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How my startup journey began

It all started at a startup weekend.

The second one ever held in Thailand, where my team- a group of people I had never met before that day, came in second place for our idea to have social media for pets.

Fast forward a couple of weeks, I was being offered $50,000 for the idea based off a powerpoint presentation and suddenly, I am a part of the Ardent Capital incubator.

A pivot was made from a social media site to an e-commerce site. I had just become the head of the team to launch (Thailand's first online pet store). I was working with experienced people, all of whom came from the e-commerce field (Zalora, Ensogo, Tarad, Lazada, etc), but I had no real-world business experience at all.

I had a lot of ideas – a lot of unorganized ideas, with no prioritization and nothing to back them up except my gut feeling. I was juggling between developing a site, finding inventory, marketing, dealing with the warehouse, hiring, budgeting, and it was all new to me. I was familiar with the concepts but new to the execution. To my experienced staff, ideas weren’t enough. They started to complain about the work I was doing to the investors who ran the incubator and question all of my decisions in meetings with the rest of the team. There was plenty of criticism but there was no constructive feedback that would help me improve. Three months later, the investors eventually called me into a meeting room. It was the kind of meeting where as soon as I went in, I knew it was going to be bad news. They revealed what my staff was saying about me, behind my back, and it took me by surprise as I didn't see it coming. I was so oblivious in my own world, trying to understand the business that I didn’t realize what was going on behind closed doors when I wasn’t present.

I couldn’t believe what I was hearing! Then they finally dropped the bomb on me - they didn't think I was cut out for this role.

There was “pin-drop” silence in that meeting room as I sat there on the opposite side of the table with the investors. These guys were the giants in the e-commerce industry, having built and exited three companies previously.

I had a huge amount of respect and admiration for them. Hearing them tell me that I didn’t live up to their expectations was a massive blow to my self-esteem.

I started tearing up right then and there. I think that anyone’s first reaction in such a scenario would have been to defend themselves and that's what I did. Two sentences into defending myself, I realized that it wasn't going to help my case or going to change their minds. I walked out of the room with my heart on the floor and my head down. I was utterly defeated and ashamed. That evening I went to a pre-planned friend's get-together and it was so obvious to everyone that something was not right with me despite my attempts to hide the emotions. I was the cheerful, happy-go-lucky guy, cracking jokes and making others laugh, but that day, I sat in a corner, feeling sorry for myself. I felt unrecognizable even to myself. I left the party and went for a walk to clear my head. While I was walking, I thought to myself that this can't be the end. There must be another way out. What the investors saw in me on the first day we met is still there and I wasn't going to let this incident take that away.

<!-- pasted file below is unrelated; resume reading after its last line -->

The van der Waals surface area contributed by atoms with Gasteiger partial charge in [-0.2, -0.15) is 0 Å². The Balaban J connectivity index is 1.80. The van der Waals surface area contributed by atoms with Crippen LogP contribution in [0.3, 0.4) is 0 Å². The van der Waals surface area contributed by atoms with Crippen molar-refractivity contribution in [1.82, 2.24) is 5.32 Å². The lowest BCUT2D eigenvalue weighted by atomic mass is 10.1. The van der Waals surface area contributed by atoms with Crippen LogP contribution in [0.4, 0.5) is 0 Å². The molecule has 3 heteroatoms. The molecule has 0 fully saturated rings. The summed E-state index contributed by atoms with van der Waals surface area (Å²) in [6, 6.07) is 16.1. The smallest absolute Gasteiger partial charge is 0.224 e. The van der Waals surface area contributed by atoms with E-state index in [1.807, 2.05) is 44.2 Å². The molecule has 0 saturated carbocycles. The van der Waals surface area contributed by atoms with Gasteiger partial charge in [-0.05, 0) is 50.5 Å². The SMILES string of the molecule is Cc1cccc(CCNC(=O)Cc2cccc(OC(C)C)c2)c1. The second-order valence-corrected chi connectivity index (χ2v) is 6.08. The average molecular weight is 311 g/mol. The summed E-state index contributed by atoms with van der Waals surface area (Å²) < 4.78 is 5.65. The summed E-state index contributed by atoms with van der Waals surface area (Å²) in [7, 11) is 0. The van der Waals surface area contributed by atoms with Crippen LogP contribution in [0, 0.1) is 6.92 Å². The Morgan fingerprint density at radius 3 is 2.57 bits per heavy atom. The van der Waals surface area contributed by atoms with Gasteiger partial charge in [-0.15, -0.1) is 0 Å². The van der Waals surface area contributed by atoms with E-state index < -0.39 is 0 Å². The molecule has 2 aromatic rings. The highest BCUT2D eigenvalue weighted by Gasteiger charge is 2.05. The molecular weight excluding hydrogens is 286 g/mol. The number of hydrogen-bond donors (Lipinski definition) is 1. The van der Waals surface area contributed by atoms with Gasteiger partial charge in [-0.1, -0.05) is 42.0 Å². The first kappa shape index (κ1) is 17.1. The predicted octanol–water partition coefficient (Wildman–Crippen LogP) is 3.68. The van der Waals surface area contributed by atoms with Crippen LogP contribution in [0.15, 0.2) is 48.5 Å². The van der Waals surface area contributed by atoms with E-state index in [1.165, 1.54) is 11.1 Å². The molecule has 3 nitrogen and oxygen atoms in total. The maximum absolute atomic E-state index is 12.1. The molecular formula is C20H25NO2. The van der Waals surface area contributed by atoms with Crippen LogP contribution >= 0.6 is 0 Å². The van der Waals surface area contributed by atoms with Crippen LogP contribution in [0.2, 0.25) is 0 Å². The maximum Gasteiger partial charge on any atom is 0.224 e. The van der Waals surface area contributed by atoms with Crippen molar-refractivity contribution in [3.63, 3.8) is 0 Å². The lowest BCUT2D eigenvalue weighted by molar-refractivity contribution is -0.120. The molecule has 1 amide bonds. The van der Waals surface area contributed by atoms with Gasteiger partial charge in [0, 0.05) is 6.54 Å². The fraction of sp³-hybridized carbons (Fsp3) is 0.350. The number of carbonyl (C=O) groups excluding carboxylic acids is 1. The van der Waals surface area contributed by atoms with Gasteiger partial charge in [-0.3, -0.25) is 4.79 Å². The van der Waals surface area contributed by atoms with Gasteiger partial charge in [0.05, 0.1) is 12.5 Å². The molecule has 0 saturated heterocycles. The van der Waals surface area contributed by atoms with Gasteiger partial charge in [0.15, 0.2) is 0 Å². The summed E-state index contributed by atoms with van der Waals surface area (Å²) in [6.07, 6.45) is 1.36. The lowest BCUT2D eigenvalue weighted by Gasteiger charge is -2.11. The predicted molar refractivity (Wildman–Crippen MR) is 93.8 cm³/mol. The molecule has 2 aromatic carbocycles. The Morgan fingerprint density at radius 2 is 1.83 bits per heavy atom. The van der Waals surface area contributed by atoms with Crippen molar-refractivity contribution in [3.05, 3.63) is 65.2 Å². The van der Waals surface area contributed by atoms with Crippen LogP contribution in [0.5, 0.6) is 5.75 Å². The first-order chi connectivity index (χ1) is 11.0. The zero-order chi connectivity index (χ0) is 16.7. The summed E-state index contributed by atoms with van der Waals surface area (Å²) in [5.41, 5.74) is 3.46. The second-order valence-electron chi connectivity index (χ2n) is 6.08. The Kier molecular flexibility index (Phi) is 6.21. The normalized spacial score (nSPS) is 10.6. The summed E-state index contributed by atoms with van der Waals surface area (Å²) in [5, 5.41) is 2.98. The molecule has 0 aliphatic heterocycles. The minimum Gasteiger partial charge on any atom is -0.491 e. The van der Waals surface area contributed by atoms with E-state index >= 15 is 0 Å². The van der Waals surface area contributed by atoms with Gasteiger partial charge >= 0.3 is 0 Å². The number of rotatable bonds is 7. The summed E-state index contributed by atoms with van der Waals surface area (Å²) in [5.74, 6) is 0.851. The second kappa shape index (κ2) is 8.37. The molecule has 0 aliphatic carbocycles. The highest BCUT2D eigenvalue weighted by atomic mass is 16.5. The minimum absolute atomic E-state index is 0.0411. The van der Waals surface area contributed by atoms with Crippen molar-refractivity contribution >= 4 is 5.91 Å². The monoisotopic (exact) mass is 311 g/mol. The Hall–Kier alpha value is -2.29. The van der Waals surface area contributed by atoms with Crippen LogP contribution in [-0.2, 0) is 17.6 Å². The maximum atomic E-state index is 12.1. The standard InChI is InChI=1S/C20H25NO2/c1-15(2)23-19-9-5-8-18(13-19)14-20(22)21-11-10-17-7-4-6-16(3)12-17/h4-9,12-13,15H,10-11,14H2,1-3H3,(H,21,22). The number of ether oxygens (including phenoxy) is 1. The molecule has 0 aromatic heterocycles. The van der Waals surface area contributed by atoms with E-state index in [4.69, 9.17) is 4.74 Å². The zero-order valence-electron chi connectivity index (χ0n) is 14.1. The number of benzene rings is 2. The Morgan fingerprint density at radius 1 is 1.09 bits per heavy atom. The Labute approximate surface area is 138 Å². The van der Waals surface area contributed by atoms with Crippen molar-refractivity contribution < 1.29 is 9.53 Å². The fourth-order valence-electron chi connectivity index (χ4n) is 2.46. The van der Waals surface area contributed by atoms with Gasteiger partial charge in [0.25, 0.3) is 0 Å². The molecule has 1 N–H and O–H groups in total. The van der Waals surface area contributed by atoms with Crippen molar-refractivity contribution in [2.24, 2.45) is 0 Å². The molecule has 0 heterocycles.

I called the investors individually and spoke to them for an hour each. I offered them a deal where I could stay with the company while giving me the chance to learn from them. I tried to convince them that I was still that guy that impressed them in the first meeting and all I needed was a little structure and guidance.

I begged them to give me another chance, even to cut my salary and take away my equity along with my title as CEO. I offered to take a title downgrade to ‘Business Development Manager,’ and asked them to let me prove myself under their mentorship. The next day, I went to work for my last day and they called me into the meeting room again. This time the vibe was completely different. Same room, same people, same setting, but the atmosphere had shifted.

There was hope in the air. I sat down opposite them and was told something that I'll never forget.

They told me that in their years of working, hiring, and firing people, they had never seen anyone react the way I did. They never saw anyone try to come up with a solution the way I did. They admired my tenacity and grit.

At the end of that meeting, we came to an arrangement where I would work as a Business Development Manager under the company's new CEO and I had 3 months to prove myself. If I did, I would get my equity and salary back. In those next few months, I worked my ass off, learning everything I could from my mentors (Tom and John Srivorakul) and strived to understand the business like no one else. I also took this opportunity to learn about managing people, workplace politics, and company vision communication.

At the end of that term, my work and effort had paid off as my original salary was restored, I reacquired my equity in the company, and was named the Chief Operating Officer (COO).

I didn't get the CEO title back right away because in those 3 months they had found a replacement for me. However, a year later, I claimed the leadership role after further grinding, proving to investors and myself that I could do it.

We eventually grew the company to a 50-million-dollar valuation with 70 employees in Thailand. We were one the largest Series A funded companies that year.

I knew then that this was only the beginning of my journey.

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